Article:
BHASKAR: REDISCOVERY OF REALITY

HANS DESPAIN HANS.DESPAIN at m.cc.utah.edu
Sat Sep 9 01:38:33 MDT 1995



On Sat, 9 Sep 1995, Jim Jaszewski wrote:

>
> On Wed, 6 Sep 1995, HANS DESPAIN wrote:
>
> > Much of Bhaskar may be very fimilar to Marxists, however, the (strong)
> > Marxian presence is only one philosophical moment found in Bhaksar.  For:
> > "The development of transcendental or critical realism presupposes a
> > philosophical method imbued with Aristotelian, Baconian, Lockean,
> > Leibnizian, Kantian, Hegelian and Marixan moments.
>
> 	Excuse me;  the above list is very impressive to the eye, but
> I've always thought that once a philosopher's thought has been subsumed
> in a larger, more inclusive theory that it wasn't necessary to consider
> it separately.  I would think many of the names above are superfluous to
> just saying `Marx'....
>
> 	You are saying that there are `methods' peculiar to these men
> which are alian to marxist thought?

I don't know that these 'methods' are alien to marxist thought, however,
Bhaskar has a specific 'emphasis'.  As I said he is writing from a
philosophy of (for) science perspective.  The "moments" emphasized are
important for his Critical Realism.  It seems that Bhaskar believes that
Marx was (or should be; and perhaps implicitly was) committed to a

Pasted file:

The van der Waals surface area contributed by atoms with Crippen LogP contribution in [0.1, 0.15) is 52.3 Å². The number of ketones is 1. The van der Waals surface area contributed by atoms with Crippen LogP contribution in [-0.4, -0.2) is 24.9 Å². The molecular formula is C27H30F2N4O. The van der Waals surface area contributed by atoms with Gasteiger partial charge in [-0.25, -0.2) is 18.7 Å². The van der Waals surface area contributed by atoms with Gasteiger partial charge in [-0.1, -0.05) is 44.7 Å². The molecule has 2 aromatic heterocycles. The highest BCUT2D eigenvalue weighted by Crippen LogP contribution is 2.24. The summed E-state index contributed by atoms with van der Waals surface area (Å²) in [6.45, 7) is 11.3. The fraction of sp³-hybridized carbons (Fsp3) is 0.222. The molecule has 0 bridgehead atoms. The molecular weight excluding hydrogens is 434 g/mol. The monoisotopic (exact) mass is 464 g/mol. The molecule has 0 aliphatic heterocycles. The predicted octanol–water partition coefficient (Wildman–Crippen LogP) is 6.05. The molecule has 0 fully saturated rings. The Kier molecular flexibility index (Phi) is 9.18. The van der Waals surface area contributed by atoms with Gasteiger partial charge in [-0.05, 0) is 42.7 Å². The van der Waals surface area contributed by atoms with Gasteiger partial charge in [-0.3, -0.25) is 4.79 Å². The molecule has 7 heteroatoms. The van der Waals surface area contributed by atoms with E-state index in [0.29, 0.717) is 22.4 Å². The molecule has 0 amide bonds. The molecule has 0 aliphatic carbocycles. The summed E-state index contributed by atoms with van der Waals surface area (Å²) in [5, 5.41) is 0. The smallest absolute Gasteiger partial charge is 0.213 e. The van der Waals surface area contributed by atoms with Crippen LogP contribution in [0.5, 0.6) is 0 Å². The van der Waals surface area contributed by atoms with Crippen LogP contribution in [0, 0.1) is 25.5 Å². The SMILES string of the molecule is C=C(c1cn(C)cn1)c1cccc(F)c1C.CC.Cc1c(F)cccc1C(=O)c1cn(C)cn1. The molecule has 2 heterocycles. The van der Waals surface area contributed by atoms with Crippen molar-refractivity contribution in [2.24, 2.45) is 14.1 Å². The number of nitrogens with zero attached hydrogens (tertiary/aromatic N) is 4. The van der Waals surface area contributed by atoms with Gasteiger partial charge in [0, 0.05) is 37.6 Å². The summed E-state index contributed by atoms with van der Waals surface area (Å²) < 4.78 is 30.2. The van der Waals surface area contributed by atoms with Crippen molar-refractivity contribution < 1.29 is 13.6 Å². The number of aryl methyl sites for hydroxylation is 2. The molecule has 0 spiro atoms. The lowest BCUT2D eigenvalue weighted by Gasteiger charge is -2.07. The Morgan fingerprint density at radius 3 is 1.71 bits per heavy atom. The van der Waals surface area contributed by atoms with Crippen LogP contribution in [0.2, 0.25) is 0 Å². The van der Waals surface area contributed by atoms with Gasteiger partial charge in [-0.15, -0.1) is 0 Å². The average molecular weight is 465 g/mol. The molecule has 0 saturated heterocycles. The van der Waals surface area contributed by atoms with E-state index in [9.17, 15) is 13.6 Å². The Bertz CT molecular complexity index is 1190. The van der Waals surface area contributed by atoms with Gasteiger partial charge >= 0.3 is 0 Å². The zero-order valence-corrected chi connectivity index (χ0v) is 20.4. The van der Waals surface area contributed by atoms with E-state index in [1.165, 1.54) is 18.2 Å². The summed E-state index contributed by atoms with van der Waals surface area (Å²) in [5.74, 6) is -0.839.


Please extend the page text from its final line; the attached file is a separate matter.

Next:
dialectical critical realist philosophy of science.

Bhaskar's Critical Realism has these moments, emphases and threads which
are "peculiar" (in the end) to his philosophy for science.  Bhaskar is a
(Harrean) Scientific Realist, however, uniquely and specifically Critical
and Transcendental commitments.

The critical aspect means that though like other Scientific Realists,
Bhaskar believes that entities about and in the world exist, but
epistemologically we "Kan't" know them, but ontologically we can know
them to exist.

He is transcendental in that the ontologically conditions which must be
necessary for knowledge to be possible are not merely metaphysical
assertions, but conditions which are (or must be) necessary for
understanding the segments or chucks of the world to be possible.

Bhaskar's greatest influences are (imo) Rom Harre; Karl Marx; and G.W.F.
Hegel.  These moments are quite strong, and much of what Bhaskar says is
very fimilar to those rehearsed in these thinker's thoughts.  Moreover,
his focus is contemporary philosophy of science (as is Harre), for
specifically constructing a philosophy for science which has been dubed
Critical Realism.  Thus, Marxist cannot simply say Bhaskar is parroting
Marx, for he is not.  For his project is not merely Marxist, but does
parallel Marxist commitments, espeically the commitment for further (and
full) human emancipation.

In the end (Dialectial) Critical Realism and (Dialectical) Critical
Naturalism are uniquely Bhaskarian.

Hans Despain
despain at econ.sbs.utah.edu
hans.despain at m.cc.utah.edu



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